Dystopic Decent II


I read the news today, oh boy, though I didn’t need to. The blessing and the curse of modern technology is that you can follow along as breaking news unfolds in all of its uncertainty – although there was little of that last night. The who, the what, and the where seemed obvious from the get-go. The only question was, “How many this time?” This line of thought truly marks the sad state of affairs we find ourselves in.

This event was not shocking. As we often hear, the question that surrounds the next attack has been reduced “When?” Events like last night are more numbing than shocking; we have become desensitized to the point that the most prevalent feeling is one of familiarity. We have seen this play before.

The First Act is comprised of atrocity and emotional outpouring – from far-off ineffectual hashtags to visceral reactions on the affected streets. Resiliency is strong and immediate, and this is perhaps the only positive to be taken from these most inhuman situations. As the primordial battle between good and evil rages, we may despair at the prevalence of the latter but we can never doubt the supremacy of the former. This trait is essential to our very survival in this senselessly violent epoch.

The Second Act is sickeningly predictable. The blood in the streets will barely have dried before we are inundated with the need for more surveillance, more police powers, and more military might. We have heard this call before; we will hear it in the coming days and weeks; and we will surely hear it again in the future. In the wake of a tragedy the majority seldom seems to consider that this is the always the prescription. Yet this medicine serves only to inflame the illness and exacerbate the problem.

The most tragic reality of these events is that there are people, governments, and industries who benefit from them. There are those who will seize the opportunities that fear and grief present, exploiting them for myriad nefarious purposes. Power is to be consolidated, problems to be diffused.

It is time for we the people to write a Third Act.

Morning Musings: or, eternal sunshine of the liquored mind

tangential wandering

On occasion I will return from an evening of revelry with a certain determination – awake, alert, unwilling to rest just yet. My mind may be clouded with drink, but scarcely does it evince such clairvoyance. Countless thoughts and ideas and tangents course through it – and some are even useful. Such potential demands that I take advantage at the time these ideas are plyed from the subconcious and present themselves. And after all, going to sleep at three in the morning is for bums and bankers. Sleep can wait until daytime. There is work to be done, and my notebooks would be sparse territories if it were otherwise.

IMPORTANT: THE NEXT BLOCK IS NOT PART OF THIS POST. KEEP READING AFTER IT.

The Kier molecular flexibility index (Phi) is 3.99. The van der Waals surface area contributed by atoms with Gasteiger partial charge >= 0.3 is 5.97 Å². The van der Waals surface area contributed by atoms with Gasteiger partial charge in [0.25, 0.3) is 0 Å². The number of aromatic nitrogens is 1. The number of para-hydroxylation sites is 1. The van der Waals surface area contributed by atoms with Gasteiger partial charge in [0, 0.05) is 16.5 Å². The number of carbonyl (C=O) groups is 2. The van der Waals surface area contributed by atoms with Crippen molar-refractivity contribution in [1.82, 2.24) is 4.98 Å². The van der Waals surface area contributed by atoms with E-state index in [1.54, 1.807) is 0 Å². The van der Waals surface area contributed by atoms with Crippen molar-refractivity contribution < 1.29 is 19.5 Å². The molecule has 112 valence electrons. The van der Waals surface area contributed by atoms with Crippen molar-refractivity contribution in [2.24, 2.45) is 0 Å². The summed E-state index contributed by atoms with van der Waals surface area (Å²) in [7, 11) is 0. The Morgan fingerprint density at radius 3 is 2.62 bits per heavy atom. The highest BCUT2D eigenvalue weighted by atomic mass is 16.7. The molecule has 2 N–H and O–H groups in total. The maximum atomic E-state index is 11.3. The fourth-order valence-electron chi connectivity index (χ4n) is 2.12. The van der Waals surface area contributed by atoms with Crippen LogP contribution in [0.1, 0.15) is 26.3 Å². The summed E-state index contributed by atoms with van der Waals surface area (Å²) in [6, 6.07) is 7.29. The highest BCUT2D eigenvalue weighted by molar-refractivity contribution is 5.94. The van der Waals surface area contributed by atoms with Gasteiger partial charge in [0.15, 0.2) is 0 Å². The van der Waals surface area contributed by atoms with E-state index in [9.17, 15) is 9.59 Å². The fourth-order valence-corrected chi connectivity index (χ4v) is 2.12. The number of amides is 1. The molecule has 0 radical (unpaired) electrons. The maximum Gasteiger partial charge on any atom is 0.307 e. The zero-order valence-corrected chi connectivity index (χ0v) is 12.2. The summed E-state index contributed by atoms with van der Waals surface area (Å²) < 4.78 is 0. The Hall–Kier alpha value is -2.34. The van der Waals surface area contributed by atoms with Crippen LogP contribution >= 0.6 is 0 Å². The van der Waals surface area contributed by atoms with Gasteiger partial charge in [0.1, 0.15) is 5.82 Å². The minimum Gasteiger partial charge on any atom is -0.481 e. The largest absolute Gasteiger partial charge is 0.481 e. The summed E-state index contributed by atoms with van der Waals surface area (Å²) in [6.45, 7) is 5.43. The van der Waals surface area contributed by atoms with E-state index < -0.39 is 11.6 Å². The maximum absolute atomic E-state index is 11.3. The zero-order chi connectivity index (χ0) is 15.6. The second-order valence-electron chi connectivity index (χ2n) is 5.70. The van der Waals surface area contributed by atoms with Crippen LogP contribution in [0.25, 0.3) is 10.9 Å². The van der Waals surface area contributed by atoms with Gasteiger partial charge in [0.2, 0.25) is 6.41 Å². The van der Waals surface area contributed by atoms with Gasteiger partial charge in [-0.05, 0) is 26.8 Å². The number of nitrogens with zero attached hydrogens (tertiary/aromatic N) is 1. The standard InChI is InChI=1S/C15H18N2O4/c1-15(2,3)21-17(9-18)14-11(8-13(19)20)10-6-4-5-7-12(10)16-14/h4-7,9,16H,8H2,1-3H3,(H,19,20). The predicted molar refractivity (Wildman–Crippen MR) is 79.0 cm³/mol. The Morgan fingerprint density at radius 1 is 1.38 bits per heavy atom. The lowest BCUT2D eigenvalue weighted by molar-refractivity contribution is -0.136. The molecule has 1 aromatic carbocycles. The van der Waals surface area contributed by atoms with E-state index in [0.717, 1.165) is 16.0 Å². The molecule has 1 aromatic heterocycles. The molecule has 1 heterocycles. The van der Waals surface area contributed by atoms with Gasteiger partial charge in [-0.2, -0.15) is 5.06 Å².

This particular night had already elicited the story of the lawyer and the parrot, a minimally coherent admonition of Uber, and an even more half-hearted comment on self-censorship. As so often happens, elucidation ended when a particularly idyllic sunrise gets noticed.

This morning was clear and cloudless. The sky in front of me held hues of peach that gave way to incremental blue shades that pressed up against the cerulean. This scene struck me as redolent of so many drunken mornings before it, and the same feeling that always washes over me did so again. It is a realization that few people simply sit and watch the sunrise, and even fewer do so at the acceptable of level of intoxication the event demands. Who else gets to see the sunrise as I get to? This feeling of singularity always entertains me in this state.

The birds above bid one another ‘good day’ as the sound of a lone automobile rips through this conversation, no doubt carrying its driver somewhere less peaceful. The treeline is interrupted by highrises and by cranes generating more highrises, by the clock tower of the scion school. A big ole jet airliner soars above it all and adds its own voice to the chorus of yet another summer morning in the city.

The airliner piques my interest just then. Two hundred people plus – on vacation or business, on to the next thing – entrusting their most recent existence to a confluence of metal, fossil fuels, and human desire to push its physical limits. As each one passes I wonder about the itinerants on board. What life stories do they carry with them as they go, stoicly, unapologetically, onwards? Where have they been? Where are they going? Does that really matter to me, or even to them?

Mother Nature marches onward, blind to these and other quotidian concerns – with any luck she is mocking them. For our world is designed in such a way that for too many poor bastards a magnificent sunrise merely signals the recommencement of vacuous toil. The beauty of it is revealed only to the dispossessed, the degenrates, and the driven capitalist. These are scarcely possessors the most admiring eyes or appreciative souls.

Sunrise always strikes me as poignant reminder that the world is what we make of it in the midst of inexorable forces far beyond our control or, in many other cases, our understanding. And in the end, as John and Paul put it, the love you make is equal to the love you take.

The sun will rise the same above a world ravaged by famine and fear as it will above a world availed of peace and plenty. The universe and all its forces care little what damage we wreak on ourselves. So it falls to us to act accordingly. We can do better, should do better, must do better than we have to this point if we are intent on seeing many more sunrises.

Unimpeachable Itinerancy

travel & adventure

Even though the journey that starts in the airport is so familiar it feels routine, I’ve managed to lose little fascination in it. Its basic concept is consistently striking in its simplicity, and never fails to inspire awe – step through this building to step onto a tin can that will drop you off anywhere in the world no later than tomorrow.